Their strategy is based around answering every question submitted by their followers, whether the question is on ingredients, packaging or store openings. This “discussion forum” approach works for this brand because they are a retailer with an audience who have a special interest/need. A vegan who’s allergic to sunflower seeds doesn’t want to mess around with unclear package messaging; she wants to know there’s a place where she can go to get the facts. Twitter, to that consumer, is a direct link to a brand that’s entrenched in her world and a major part of her life philosophy. Knowing she can get her questions answered quickly and efficiently means a lot.

Final Word

Your brand will probably fall somewhere in between these two different styles. Most companies have a number of people internally responsible for Twitter (so it’s not just built up around one employee who could leave at any given point). There is no doubt having your CEO or Chairman would add to the gravitas / readership of your Twitter profile, but most likely you’ll want to intersperse colloquial comments about what you’re doing as a business with replies to questions from interested
followers.

So now you need to get set up on Twitter and utilise its power…

Twitter Recommended Actions

Go to http://www.twitter.com and set up your own business account, if only to grab the name of your business before anyone else does, even if you don’t plan on using your account for a while.

If you are ready to set up your profile, the first step is to set up a Twitter background. Developing a branded background which has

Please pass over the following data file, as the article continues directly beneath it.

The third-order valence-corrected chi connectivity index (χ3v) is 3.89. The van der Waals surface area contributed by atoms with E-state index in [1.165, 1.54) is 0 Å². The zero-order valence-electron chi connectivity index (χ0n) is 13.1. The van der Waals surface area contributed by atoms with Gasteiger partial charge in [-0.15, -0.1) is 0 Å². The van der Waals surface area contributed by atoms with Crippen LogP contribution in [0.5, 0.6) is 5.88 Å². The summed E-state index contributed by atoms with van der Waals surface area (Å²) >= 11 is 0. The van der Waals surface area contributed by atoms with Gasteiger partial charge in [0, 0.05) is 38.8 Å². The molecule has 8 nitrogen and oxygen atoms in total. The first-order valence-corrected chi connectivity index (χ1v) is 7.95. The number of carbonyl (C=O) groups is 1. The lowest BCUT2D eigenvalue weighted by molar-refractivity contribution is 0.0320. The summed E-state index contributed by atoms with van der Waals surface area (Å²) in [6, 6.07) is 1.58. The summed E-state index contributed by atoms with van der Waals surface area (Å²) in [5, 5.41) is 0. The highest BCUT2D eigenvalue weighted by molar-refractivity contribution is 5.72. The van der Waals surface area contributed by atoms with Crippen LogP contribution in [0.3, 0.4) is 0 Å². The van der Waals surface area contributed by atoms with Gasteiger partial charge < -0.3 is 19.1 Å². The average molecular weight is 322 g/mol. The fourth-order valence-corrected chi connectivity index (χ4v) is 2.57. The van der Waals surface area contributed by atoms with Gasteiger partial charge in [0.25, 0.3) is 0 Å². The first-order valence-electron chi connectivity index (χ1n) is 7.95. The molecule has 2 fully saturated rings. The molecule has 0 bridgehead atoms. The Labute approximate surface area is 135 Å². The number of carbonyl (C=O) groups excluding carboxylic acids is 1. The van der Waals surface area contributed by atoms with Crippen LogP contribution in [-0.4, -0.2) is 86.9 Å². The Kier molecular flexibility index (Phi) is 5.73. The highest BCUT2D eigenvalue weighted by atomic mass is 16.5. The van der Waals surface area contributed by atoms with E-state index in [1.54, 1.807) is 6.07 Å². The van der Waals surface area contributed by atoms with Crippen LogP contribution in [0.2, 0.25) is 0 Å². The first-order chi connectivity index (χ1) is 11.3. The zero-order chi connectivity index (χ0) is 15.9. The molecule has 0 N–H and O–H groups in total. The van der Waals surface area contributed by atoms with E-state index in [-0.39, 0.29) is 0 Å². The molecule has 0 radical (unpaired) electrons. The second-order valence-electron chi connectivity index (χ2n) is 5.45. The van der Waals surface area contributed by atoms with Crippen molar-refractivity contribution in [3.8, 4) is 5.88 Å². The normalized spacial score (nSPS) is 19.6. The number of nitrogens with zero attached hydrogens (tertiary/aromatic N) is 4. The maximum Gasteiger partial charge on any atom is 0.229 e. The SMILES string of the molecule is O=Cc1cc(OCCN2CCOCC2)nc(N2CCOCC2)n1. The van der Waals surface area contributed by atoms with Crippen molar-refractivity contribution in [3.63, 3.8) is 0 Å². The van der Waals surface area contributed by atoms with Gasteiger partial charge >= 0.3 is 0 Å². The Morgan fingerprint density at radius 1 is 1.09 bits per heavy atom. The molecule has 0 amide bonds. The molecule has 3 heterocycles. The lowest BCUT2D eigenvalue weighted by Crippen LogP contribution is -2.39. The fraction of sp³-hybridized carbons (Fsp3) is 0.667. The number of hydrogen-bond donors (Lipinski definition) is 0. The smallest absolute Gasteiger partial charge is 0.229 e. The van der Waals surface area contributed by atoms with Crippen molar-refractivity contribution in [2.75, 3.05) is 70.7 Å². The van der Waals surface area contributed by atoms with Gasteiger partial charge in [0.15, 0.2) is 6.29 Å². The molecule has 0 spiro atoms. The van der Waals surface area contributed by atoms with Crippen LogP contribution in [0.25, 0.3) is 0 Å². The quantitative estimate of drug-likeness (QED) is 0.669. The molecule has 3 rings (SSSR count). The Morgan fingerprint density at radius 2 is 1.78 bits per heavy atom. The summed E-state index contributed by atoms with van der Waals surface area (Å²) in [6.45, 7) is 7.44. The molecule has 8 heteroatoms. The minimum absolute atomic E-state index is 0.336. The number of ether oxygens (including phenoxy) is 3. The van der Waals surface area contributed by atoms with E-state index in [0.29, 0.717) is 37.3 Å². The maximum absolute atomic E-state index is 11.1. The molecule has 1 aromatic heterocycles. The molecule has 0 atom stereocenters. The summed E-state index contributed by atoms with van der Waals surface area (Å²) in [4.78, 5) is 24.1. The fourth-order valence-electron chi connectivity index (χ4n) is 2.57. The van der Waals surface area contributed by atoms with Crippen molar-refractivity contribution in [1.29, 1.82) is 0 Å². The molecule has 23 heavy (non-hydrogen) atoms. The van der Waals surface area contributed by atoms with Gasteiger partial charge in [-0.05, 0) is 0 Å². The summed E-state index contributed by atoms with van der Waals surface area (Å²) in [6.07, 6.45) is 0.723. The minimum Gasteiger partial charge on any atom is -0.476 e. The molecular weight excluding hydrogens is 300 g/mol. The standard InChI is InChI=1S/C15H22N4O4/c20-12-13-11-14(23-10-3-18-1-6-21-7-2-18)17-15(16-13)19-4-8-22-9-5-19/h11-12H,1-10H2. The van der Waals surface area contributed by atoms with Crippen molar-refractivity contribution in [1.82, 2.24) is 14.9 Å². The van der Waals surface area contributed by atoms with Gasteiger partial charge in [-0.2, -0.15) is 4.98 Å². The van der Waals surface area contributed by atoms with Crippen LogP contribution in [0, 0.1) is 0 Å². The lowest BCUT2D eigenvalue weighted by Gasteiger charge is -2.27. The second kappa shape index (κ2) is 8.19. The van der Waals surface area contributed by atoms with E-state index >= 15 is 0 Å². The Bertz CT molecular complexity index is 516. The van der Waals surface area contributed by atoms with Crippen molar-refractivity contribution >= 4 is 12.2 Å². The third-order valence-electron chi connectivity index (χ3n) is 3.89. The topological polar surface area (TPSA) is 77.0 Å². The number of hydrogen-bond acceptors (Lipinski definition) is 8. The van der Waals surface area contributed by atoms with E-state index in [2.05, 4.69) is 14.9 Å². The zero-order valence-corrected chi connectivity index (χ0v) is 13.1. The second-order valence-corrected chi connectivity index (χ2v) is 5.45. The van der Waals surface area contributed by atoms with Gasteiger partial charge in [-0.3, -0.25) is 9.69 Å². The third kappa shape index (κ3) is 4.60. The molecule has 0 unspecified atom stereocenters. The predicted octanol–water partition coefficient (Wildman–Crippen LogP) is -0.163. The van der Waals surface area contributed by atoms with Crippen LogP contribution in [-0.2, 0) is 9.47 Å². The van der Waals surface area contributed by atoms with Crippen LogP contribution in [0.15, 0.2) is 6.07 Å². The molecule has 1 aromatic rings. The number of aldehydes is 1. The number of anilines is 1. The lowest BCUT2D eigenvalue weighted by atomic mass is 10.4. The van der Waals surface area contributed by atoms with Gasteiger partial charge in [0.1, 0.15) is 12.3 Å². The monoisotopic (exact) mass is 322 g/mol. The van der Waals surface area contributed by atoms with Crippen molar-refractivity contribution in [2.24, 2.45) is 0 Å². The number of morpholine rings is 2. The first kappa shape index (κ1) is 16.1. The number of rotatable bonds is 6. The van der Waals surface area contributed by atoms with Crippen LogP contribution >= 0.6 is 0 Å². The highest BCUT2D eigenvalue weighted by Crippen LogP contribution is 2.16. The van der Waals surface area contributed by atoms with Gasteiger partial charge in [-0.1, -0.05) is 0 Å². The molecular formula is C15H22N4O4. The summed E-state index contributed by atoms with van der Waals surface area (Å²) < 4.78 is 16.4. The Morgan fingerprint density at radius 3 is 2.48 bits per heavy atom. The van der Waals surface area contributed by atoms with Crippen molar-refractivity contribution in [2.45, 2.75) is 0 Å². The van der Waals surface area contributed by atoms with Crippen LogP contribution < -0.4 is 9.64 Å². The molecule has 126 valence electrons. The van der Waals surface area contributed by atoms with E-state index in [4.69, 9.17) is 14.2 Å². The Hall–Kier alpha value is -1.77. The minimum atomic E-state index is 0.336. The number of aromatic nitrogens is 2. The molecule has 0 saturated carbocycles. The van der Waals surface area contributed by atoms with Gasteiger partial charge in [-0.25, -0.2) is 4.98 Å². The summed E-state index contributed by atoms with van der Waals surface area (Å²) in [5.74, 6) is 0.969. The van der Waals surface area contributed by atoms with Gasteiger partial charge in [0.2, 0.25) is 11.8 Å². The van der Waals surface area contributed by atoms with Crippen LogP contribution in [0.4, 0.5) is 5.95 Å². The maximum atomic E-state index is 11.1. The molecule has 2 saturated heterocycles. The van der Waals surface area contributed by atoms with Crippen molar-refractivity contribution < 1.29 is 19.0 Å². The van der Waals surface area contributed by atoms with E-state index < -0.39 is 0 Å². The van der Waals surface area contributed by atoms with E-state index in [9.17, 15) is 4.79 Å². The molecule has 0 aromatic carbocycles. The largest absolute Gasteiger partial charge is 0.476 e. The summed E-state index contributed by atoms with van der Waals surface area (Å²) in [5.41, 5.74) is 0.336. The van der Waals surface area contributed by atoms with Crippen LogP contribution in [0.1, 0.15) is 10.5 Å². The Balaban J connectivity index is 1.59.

your brand logo and colours is recommended. It tells your potential followers you care about your Twitter presence and will probably be a good brand to follow.

The next step is to build your network. The service allows you to import email lists etc from your own contacts, but for brands the easiest place to start is by going to Twitter’s own search engine at http://search.twitter.com and inserting your interests. If you sell fashion/clothes, it’s worth typing those keywords into the search engine and following users who have mentioned this keyword regularly in their posts.

If you want to get a little more granular in your search, you can use a service like TweetGrid or Twilert to search under multiple keywords and get email alerts when someone in the Twitosphere is talking about your brand or related subjects.

Following someone is the same thing as adding them as a Facebook friend, except that they don’t see your updates unless they choose to follow you as well. Generally the best way to get followers is to add people based on your interests, as most people will follow you once you start following them. It is easy to remove people if they keep posting irrelevant content.

Ask yourself why you are on Twitter. Are you operating on a personal or commercial basis? As an aside, it is important to acknowledge that if you answer the latter, you need to understand whether you are an individual ‘face’ of an organisation or if you’re Twittering under a brand name.

Be clear about your Twitter objective. Are you using it as a customer service support? A brand monitoring tool? A marketing or sales platform? Understanding why you’re using Twitter will help you follow these guidelines and create great copy…

And finally, if you are serious about wanting users to interact with you on Twitter, you can add the “follow me on Twitter” badge to your blog or website. This will encourage your consumers to check out your Twitter profile.

Use this Badge to Attract Followers

Use this Badge to Attract Followers

The next part of this guide will be published on May 26th, when we will be guiding you on your Twitter tone of voice and general etiquette, so make sure you come back and continue your Twitter education!

This Twitter lesson is the first in a special series of Digital Best Practice blogs that Perfect Storm will be producing over the coming weeks, essential reading for all digitially minded people!

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  1. Nicely done. Can’t wait for the next installments.

  2. Really good read!